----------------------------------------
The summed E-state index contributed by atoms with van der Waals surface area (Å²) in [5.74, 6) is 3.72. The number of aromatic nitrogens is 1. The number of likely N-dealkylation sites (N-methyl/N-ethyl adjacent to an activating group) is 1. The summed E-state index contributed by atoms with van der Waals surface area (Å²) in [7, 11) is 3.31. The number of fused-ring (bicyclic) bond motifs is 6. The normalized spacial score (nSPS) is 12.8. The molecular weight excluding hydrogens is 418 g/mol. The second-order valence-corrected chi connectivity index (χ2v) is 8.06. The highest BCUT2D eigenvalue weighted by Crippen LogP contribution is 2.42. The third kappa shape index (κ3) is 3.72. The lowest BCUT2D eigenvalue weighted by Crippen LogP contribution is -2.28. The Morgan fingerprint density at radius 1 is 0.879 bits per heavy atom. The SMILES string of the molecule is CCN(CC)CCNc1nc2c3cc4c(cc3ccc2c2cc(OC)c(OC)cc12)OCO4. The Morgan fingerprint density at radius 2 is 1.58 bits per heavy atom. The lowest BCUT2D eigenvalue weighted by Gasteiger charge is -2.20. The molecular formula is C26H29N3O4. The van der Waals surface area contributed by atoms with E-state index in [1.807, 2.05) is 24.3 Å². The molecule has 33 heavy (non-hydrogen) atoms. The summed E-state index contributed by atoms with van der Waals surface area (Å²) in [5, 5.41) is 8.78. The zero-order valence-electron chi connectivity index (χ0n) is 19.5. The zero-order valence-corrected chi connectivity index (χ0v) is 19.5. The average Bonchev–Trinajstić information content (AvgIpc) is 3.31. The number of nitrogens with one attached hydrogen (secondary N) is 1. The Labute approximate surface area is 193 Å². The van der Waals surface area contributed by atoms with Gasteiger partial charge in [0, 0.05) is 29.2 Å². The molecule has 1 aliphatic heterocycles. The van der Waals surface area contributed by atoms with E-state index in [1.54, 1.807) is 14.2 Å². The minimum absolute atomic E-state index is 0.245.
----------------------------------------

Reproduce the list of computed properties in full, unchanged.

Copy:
The summed E-state index contributed by atoms with van der Waals surface area (Å²) in [5.74, 6) is 3.72. The number of aromatic nitrogens is 1. The number of likely N-dealkylation sites (N-methyl/N-ethyl adjacent to an activating group) is 1. The summed E-state index contributed by atoms with van der Waals surface area (Å²) in [7, 11) is 3.31. The number of fused-ring (bicyclic) bond motifs is 6. The normalized spacial score (nSPS) is 12.8. The molecular weight excluding hydrogens is 418 g/mol. The second-order valence-corrected chi connectivity index (χ2v) is 8.06. The highest BCUT2D eigenvalue weighted by Crippen LogP contribution is 2.42. The third kappa shape index (κ3) is 3.72. The lowest BCUT2D eigenvalue weighted by Crippen LogP contribution is -2.28. The Morgan fingerprint density at radius 1 is 0.879 bits per heavy atom. The SMILES string of the molecule is CCN(CC)CCNc1nc2c3cc4c(cc3ccc2c2cc(OC)c(OC)cc12)OCO4. The Morgan fingerprint density at radius 2 is 1.58 bits per heavy atom. The lowest BCUT2D eigenvalue weighted by Gasteiger charge is -2.20. The molecular formula is C26H29N3O4. The van der Waals surface area contributed by atoms with E-state index in [1.807, 2.05) is 24.3 Å². The molecule has 33 heavy (non-hydrogen) atoms. The summed E-state index contributed by atoms with van der Waals surface area (Å²) in [5, 5.41) is 8.78. The zero-order valence-electron chi connectivity index (χ0n) is 19.5. The zero-order valence-corrected chi connectivity index (χ0v) is 19.5. The average Bonchev–Trinajstić information content (AvgIpc) is 3.31. The number of nitrogens with one attached hydrogen (secondary N) is 1. The Labute approximate surface area is 193 Å². The van der Waals surface area contributed by atoms with Gasteiger partial charge in [0, 0.05) is 29.2 Å². The molecule has 1 aliphatic heterocycles. The van der Waals surface area contributed by atoms with E-state index in [1.54, 1.807) is 14.2 Å². The minimum absolute atomic E-state index is 0.245.